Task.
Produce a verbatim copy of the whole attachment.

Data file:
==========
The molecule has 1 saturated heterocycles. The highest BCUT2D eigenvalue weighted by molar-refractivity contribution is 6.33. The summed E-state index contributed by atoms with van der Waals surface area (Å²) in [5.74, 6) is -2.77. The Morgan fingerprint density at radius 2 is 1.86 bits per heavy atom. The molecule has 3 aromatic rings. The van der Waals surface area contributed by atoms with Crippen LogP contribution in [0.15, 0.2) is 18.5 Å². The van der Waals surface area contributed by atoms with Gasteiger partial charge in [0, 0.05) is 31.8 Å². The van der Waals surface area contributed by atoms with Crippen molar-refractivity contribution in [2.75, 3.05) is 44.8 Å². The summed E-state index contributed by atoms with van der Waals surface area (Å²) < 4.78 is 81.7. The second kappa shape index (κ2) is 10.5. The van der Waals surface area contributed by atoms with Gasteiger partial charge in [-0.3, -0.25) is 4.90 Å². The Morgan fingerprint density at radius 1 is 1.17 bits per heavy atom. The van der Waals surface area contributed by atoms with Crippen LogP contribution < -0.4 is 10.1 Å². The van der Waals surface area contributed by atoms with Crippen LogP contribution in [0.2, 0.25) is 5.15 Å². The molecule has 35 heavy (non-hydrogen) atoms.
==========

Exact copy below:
The molecule has 1 saturated heterocycles. The highest BCUT2D eigenvalue weighted by molar-refractivity contribution is 6.33. The summed E-state index contributed by atoms with van der Waals surface area (Å²) in [5.74, 6) is -2.77. The Morgan fingerprint density at radius 2 is 1.86 bits per heavy atom. The molecule has 3 aromatic rings. The van der Waals surface area contributed by atoms with Crippen LogP contribution in [0.15, 0.2) is 18.5 Å². The van der Waals surface area contributed by atoms with Gasteiger partial charge in [0, 0.05) is 31.8 Å². The van der Waals surface area contributed by atoms with Crippen molar-refractivity contribution in [2.75, 3.05) is 44.8 Å². The summed E-state index contributed by atoms with van der Waals surface area (Å²) < 4.78 is 81.7. The second kappa shape index (κ2) is 10.5. The van der Waals surface area contributed by atoms with Gasteiger partial charge in [-0.3, -0.25) is 4.90 Å². The Morgan fingerprint density at radius 1 is 1.17 bits per heavy atom. The van der Waals surface area contributed by atoms with Crippen LogP contribution < -0.4 is 10.1 Å². The van der Waals surface area contributed by atoms with Crippen LogP contribution in [0.2, 0.25) is 5.15 Å². The molecule has 35 heavy (non-hydrogen) atoms.